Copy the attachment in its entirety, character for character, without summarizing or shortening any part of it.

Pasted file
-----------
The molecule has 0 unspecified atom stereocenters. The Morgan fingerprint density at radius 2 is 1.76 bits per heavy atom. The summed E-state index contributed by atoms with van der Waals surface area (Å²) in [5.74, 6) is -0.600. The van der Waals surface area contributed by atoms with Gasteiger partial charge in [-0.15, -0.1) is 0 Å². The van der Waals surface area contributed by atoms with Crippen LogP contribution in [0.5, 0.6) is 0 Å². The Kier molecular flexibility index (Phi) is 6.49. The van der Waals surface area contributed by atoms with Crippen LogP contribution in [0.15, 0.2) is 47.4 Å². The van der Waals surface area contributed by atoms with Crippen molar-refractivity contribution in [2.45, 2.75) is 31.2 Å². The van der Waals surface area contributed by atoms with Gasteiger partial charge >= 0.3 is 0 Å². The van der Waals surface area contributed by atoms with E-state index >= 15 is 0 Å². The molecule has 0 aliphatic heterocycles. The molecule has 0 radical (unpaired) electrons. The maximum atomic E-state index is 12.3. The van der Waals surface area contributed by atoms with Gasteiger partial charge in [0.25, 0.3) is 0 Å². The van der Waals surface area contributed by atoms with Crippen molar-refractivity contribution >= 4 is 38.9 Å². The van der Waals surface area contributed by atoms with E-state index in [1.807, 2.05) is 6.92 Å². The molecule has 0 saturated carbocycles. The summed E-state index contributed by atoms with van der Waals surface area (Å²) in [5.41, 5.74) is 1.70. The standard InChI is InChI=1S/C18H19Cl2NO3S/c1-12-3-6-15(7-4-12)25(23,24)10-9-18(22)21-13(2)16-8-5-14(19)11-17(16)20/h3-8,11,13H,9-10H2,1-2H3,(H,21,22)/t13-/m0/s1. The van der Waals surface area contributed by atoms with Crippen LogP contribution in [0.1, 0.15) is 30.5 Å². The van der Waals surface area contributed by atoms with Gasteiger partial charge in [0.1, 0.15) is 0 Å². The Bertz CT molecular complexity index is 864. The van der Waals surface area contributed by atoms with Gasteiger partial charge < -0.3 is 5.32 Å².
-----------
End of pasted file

The molecule has 0 unspecified atom stereocenters. The Morgan fingerprint density at radius 2 is 1.76 bits per heavy atom. The summed E-state index contributed by atoms with van der Waals surface area (Å²) in [5.74, 6) is -0.600. The van der Waals surface area contributed by atoms with Gasteiger partial charge in [-0.15, -0.1) is 0 Å². The van der Waals surface area contributed by atoms with Crippen LogP contribution in [0.5, 0.6) is 0 Å². The Kier molecular flexibility index (Phi) is 6.49. The van der Waals surface area contributed by atoms with Crippen LogP contribution in [0.15, 0.2) is 47.4 Å². The van der Waals surface area contributed by atoms with Crippen molar-refractivity contribution in [2.45, 2.75) is 31.2 Å². The van der Waals surface area contributed by atoms with Gasteiger partial charge >= 0.3 is 0 Å². The van der Waals surface area contributed by atoms with E-state index >= 15 is 0 Å². The molecule has 0 aliphatic heterocycles. The molecule has 0 radical (unpaired) electrons. The maximum atomic E-state index is 12.3. The van der Waals surface area contributed by atoms with Gasteiger partial charge in [0.25, 0.3) is 0 Å². The van der Waals surface area contributed by atoms with Crippen molar-refractivity contribution >= 4 is 38.9 Å². The van der Waals surface area contributed by atoms with E-state index in [1.807, 2.05) is 6.92 Å². The molecule has 0 saturated carbocycles. The summed E-state index contributed by atoms with van der Waals surface area (Å²) in [5.41, 5.74) is 1.70. The standard InChI is InChI=1S/C18H19Cl2NO3S/c1-12-3-6-15(7-4-12)25(23,24)10-9-18(22)21-13(2)16-8-5-14(19)11-17(16)20/h3-8,11,13H,9-10H2,1-2H3,(H,21,22)/t13-/m0/s1. The van der Waals surface area contributed by atoms with Crippen LogP contribution in [0.1, 0.15) is 30.5 Å². The van der Waals surface area contributed by atoms with Gasteiger partial charge in [0.1, 0.15) is 0 Å². The Bertz CT molecular complexity index is 864. The van der Waals surface area contributed by atoms with Gasteiger partial charge < -0.3 is 5.32 Å².